The Town Council has been talking to lawyer Tim Cavazza, seen going into an executive session with the panel in September. He is the same lawyer who brought the 56-hour, three-platoon system to North Kingstown (which has been enacted but remains tied up in litigation) and Providence, where it was enacted but was defeated in court. That city is now negotiating with the firefighter union there over a settlement.
EG firefighter union president Bill Perry said his union has reached out to town officials seven times since July to discuss the town’s concerns. Town Solicitor David D’Agostino was initially receptive to the idea, said Perry, telling Perry he would be in contact to arrange a meeting. When weeks passed and no word from D’Agostino, Perry contacted him again. This time, D’Agostino said the town would not be sitting down with the union, according to Perry. The firefighters contract does not expire until 2019, but upon mutual agreement, the two sides can meet and potentially make changes within the contract’s time period.
“If you can sit down and show me what the problem is, we’ll help you fix it,” Perry said Wednesday. “I can’t help them if they refuse to sit with us.”
“I am always always of the mind it’s good to sit down and engage in conversation, but you need to know what is to be discussed,” D’Agostino said Friday. But no sit-downs have happened.
The firefighter union representatives are meeting Monday with Cavazza to discuss grievances but not the contract.
One of the issues raised by Corrigan in the Providence Analytics presentation June 5 was the change in the latest firefighter contract that will add one firefighter per shift (it is phased in over the three-year contract). Previously, there had been eight firefighters per shift with one “floater” – someone at Station One who would fill in to cover a vacancy. The floater would be paid for a regular shift, not overtime. Corrigan called the decision to increase the minimum manning to nine “unusual” – now if one of the nine firefighters was out, someone would need to be called in and paid overtime.
Since 2012, the EGFD has had one engine and one rescue at Station One on Main Street and one engine and one rescue at Station Two on Frenchtown Road. Before that, only the Station One engine truck was manned, and it was manned by three firefighters. When the department wanted to man an engine at Station Two, the union agreed to allow shift the third engine man at Station One to help staff the new engine at Station Two.
While two firefighters may be enough for a typical call, Perry said, it is not enough for the really critical calls, such as drownings, or the incident at the high school three years ago, when a volleyball player went into cardiac arrest during practice, or the serious car accident on Route 4 in 2012 involving an eight-month pregnant woman.
In such instances, an engine and the rescue truck would respond. Under the eight-person staffing then, that meant four firefighters would be on the call. In really serious situations, Perry said, all four firefighters could be needed with the patient, leaving no one to drive the rescue truck. In recent incidents, Perry said, a police officer was needed to drive the rescue truck, not a vehicle they are trained to drive.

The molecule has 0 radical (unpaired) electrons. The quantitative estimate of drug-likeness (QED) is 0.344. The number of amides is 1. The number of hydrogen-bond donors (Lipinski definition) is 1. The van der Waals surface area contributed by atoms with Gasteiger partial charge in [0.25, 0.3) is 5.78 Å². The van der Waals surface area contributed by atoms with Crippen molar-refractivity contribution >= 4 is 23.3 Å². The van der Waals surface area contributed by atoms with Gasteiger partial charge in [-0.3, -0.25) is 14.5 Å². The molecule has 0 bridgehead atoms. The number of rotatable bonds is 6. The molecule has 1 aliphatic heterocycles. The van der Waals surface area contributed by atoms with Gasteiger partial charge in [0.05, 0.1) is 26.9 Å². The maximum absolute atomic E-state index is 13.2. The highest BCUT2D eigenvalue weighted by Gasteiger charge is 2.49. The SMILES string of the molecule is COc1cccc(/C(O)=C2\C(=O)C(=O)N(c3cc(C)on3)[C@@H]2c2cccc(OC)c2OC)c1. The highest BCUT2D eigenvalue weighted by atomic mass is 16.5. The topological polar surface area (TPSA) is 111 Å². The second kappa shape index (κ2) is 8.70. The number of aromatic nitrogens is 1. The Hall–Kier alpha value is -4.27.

“That extra person makes all the difference in the world,” said Perry.
East Greenwich could still add a floater, he said, if overtime is a concern. He noted that different municipalities handle the floater issue differently. In Warwick, he said, they have seven to eight floaters per shift in an effort to keep overtime low. Cranston, on the other hand, is the opposite, said Perry. They will leave several positions vacant and fill them with existing staff working overtime, because they want to save on salaries, pensions and healthcare.
Corrigan has also argued that hiring firefighters from other departments (so-called lateral hires) costs the town more in the long run. Perry disputes this. The pension money a firefighter has paid into the system follows the firefighter, so a firefighter with 15 years, say, in Coventry who takes a job in East Greenwich will have the pension money from Coventry go to East Greenwich. Of course, that firefighter’s additional years of service in East Greenwich will cost East Greenwich.
The most recent contract removed a step for new hires so that they would make top pay in two years instead of four, a management “give” in the parlance. Perry said the union gave to the town too.
For instance, he said, firefighters pledged to continue to cover dispatch shifts so the department doesn’t have to hire civilian staff and pay benefits and pension. Firefighters sign up to fill the dispatch shifts for a flat fee (now $22 for a day shift; $20 for a night shift), with no overtime (and dispatch hours do not contribute to their pension). Before 2012, firefighters would fill in at dispatch and get paid as firefighters, including overtime and pension. They agreed to staff dispatch at a $16/hour flat fee as part of the larger agreement to staff that engine at Station Two.
In addition, now when an employee goes out because of an injury, the town can request an independent medical exam after two months; previously, the town had to wait six months. The firefighters also agreed to increase their pension contribution from 8 percent to 10 percent and to add language to the contract that mirrored the state’s pension reform, requiring 25 years of service instead of the previous 20 before a firefighter to retire with pension.
Perry said during his time in the union, whenever there was an issue, the two sides would sit down and talk and that’s not happening now.
“How can we try to be part of the solution, if they won’t talk to us?”